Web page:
As in Russia’s combined use of fake and real moves at once in its operations in the Crimea campaign in 2014, a similar situation might occur in Taiwan. For example, in a crisis situation in the Taiwan Strait, an interim government might be set up by pro-China elements cooperating from within the island. They would announce that the interim government has taken over the military and replaced the current government. The announcement, regardless of its legitimacy, could create considerable turbulence and even reduce the will of the military to fight. With cooperation from certain media outlets, the interim government could announce to local people that it has control of the whole country while declaring to the international community that the current government has surrendered. Such measures are meant to disrupt people’s will to rebel and to reduce the willingness of other countries to intervene. In such a scenario, the media – not military might – is likely to become the final winning factor. Whether Taiwan’s existing crisis management mechanism is capable of restoring media functions in a chaotic situation and ensuring the legitimacy of the current government remains to be seen. The military should not make light of a war scenario of this kind. Publicity through the media, not direct warfare, is now the main field for competition between nations.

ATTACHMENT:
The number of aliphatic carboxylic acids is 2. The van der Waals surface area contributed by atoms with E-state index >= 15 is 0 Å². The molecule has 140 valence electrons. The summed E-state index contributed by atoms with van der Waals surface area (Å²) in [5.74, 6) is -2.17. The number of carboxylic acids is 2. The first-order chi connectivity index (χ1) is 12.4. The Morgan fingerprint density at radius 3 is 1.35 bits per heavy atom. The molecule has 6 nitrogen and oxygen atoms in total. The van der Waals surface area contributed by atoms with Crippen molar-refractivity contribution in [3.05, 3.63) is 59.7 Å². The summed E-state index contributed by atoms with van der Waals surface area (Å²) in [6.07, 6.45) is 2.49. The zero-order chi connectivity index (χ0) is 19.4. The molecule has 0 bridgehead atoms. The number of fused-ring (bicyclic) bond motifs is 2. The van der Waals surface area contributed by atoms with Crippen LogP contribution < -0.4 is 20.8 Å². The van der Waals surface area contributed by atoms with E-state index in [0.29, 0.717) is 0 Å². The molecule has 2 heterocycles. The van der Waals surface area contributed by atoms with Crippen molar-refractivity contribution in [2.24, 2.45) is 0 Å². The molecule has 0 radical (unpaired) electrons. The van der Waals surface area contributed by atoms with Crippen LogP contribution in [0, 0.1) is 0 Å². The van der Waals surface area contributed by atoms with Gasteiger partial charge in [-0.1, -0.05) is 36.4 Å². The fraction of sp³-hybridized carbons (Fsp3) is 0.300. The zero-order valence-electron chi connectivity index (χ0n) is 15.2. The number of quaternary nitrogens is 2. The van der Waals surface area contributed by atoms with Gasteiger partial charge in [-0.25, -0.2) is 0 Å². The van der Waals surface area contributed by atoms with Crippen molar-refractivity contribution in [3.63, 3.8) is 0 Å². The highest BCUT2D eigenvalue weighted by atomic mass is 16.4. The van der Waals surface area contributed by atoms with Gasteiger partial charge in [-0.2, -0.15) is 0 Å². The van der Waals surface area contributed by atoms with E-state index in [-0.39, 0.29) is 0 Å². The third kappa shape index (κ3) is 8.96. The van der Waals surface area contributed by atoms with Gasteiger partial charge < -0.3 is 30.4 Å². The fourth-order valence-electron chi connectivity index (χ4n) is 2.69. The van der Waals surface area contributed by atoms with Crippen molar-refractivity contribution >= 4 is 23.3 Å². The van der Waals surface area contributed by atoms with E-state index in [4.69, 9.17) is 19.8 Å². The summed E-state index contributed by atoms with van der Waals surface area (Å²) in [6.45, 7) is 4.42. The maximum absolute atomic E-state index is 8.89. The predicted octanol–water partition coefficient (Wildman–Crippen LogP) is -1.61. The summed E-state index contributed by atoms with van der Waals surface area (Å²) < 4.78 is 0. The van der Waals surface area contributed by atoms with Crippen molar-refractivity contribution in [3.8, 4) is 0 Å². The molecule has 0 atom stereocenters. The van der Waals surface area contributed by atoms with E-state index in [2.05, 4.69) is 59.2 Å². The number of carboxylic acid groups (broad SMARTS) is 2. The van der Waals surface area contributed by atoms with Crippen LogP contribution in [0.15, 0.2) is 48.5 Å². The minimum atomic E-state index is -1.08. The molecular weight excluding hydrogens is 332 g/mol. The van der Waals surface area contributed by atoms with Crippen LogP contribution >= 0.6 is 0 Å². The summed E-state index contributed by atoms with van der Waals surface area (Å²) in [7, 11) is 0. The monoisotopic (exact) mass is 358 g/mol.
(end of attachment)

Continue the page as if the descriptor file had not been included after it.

A book entitled Unrestricted Warfare, written by two senior colonels of the PLA, caught much attention after its release in 1999. Nowadays, under the assistance of technology, there are new variations to this unrestricted warfare, which could be used together with the “three warfares” that China unveiled in 2003 to gain an advantage in its struggle to control public opinion.